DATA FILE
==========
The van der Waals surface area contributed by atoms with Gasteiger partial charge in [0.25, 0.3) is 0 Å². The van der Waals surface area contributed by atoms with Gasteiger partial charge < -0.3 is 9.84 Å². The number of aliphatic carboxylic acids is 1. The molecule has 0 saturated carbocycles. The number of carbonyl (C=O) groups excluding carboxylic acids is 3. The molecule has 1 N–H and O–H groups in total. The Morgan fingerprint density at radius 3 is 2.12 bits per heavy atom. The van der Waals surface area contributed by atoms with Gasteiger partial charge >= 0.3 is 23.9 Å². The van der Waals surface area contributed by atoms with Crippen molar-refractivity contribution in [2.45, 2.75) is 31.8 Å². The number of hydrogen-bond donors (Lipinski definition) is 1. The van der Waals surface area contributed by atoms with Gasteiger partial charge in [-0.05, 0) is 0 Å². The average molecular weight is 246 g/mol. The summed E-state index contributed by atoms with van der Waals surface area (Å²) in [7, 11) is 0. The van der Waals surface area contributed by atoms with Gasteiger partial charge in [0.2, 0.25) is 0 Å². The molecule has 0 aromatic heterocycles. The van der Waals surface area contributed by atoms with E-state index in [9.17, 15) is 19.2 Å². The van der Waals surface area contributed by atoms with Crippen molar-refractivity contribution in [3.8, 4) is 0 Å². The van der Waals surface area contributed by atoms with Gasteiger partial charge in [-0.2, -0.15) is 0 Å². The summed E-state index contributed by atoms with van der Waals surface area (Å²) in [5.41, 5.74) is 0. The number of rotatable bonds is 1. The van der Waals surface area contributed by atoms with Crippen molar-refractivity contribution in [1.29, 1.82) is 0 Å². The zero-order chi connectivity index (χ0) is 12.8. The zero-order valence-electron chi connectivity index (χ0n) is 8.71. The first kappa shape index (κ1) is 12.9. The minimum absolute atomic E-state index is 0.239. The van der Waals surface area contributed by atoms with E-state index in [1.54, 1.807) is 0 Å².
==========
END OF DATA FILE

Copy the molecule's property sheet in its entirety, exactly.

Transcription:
The van der Waals surface area contributed by atoms with Gasteiger partial charge in [0.25, 0.3) is 0 Å². The van der Waals surface area contributed by atoms with Gasteiger partial charge < -0.3 is 9.84 Å². The number of aliphatic carboxylic acids is 1. The molecule has 0 saturated carbocycles. The number of carbonyl (C=O) groups excluding carboxylic acids is 3. The molecule has 1 N–H and O–H groups in total. The Morgan fingerprint density at radius 3 is 2.12 bits per heavy atom. The van der Waals surface area contributed by atoms with Gasteiger partial charge >= 0.3 is 23.9 Å². The van der Waals surface area contributed by atoms with Crippen molar-refractivity contribution in [2.45, 2.75) is 31.8 Å². The number of hydrogen-bond donors (Lipinski definition) is 1. The van der Waals surface area contributed by atoms with Gasteiger partial charge in [-0.05, 0) is 0 Å². The average molecular weight is 246 g/mol. The summed E-state index contributed by atoms with van der Waals surface area (Å²) in [7, 11) is 0. The van der Waals surface area contributed by atoms with Gasteiger partial charge in [0.2, 0.25) is 0 Å². The molecule has 0 aromatic heterocycles. The van der Waals surface area contributed by atoms with E-state index in [9.17, 15) is 19.2 Å². The van der Waals surface area contributed by atoms with Crippen molar-refractivity contribution in [3.8, 4) is 0 Å². The van der Waals surface area contributed by atoms with Gasteiger partial charge in [-0.2, -0.15) is 0 Å². The summed E-state index contributed by atoms with van der Waals surface area (Å²) in [5.41, 5.74) is 0. The number of rotatable bonds is 1. The van der Waals surface area contributed by atoms with Crippen molar-refractivity contribution in [1.29, 1.82) is 0 Å². The zero-order chi connectivity index (χ0) is 12.8. The zero-order valence-electron chi connectivity index (χ0n) is 8.71. The first kappa shape index (κ1) is 12.9. The minimum absolute atomic E-state index is 0.239. The van der Waals surface area contributed by atoms with E-state index in [1.54, 1.807) is 0 Å².